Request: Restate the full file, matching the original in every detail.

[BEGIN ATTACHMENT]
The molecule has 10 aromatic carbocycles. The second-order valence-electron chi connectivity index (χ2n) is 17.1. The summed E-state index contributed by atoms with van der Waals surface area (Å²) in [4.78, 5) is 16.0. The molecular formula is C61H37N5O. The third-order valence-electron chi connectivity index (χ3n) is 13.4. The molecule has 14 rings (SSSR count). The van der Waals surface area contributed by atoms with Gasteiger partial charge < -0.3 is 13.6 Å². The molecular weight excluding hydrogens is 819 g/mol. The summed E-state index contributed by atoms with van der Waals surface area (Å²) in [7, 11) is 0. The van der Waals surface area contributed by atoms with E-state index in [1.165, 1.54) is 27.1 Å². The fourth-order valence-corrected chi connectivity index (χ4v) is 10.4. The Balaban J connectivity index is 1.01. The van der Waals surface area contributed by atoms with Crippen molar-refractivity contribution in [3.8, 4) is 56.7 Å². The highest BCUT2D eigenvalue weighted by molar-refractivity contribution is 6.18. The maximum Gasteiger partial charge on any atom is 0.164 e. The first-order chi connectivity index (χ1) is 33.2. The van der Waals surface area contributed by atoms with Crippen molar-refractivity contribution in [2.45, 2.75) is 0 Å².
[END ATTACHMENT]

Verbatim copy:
The molecule has 10 aromatic carbocycles. The second-order valence-electron chi connectivity index (χ2n) is 17.1. The summed E-state index contributed by atoms with van der Waals surface area (Å²) in [4.78, 5) is 16.0. The molecular formula is C61H37N5O. The third-order valence-electron chi connectivity index (χ3n) is 13.4. The molecule has 14 rings (SSSR count). The van der Waals surface area contributed by atoms with Gasteiger partial charge < -0.3 is 13.6 Å². The molecular weight excluding hydrogens is 819 g/mol. The summed E-state index contributed by atoms with van der Waals surface area (Å²) in [7, 11) is 0. The van der Waals surface area contributed by atoms with E-state index in [1.165, 1.54) is 27.1 Å². The fourth-order valence-corrected chi connectivity index (χ4v) is 10.4. The Balaban J connectivity index is 1.01. The van der Waals surface area contributed by atoms with Crippen molar-refractivity contribution in [3.8, 4) is 56.7 Å². The highest BCUT2D eigenvalue weighted by molar-refractivity contribution is 6.18. The maximum Gasteiger partial charge on any atom is 0.164 e. The first-order chi connectivity index (χ1) is 33.2. The van der Waals surface area contributed by atoms with Crippen molar-refractivity contribution in [2.45, 2.75) is 0 Å².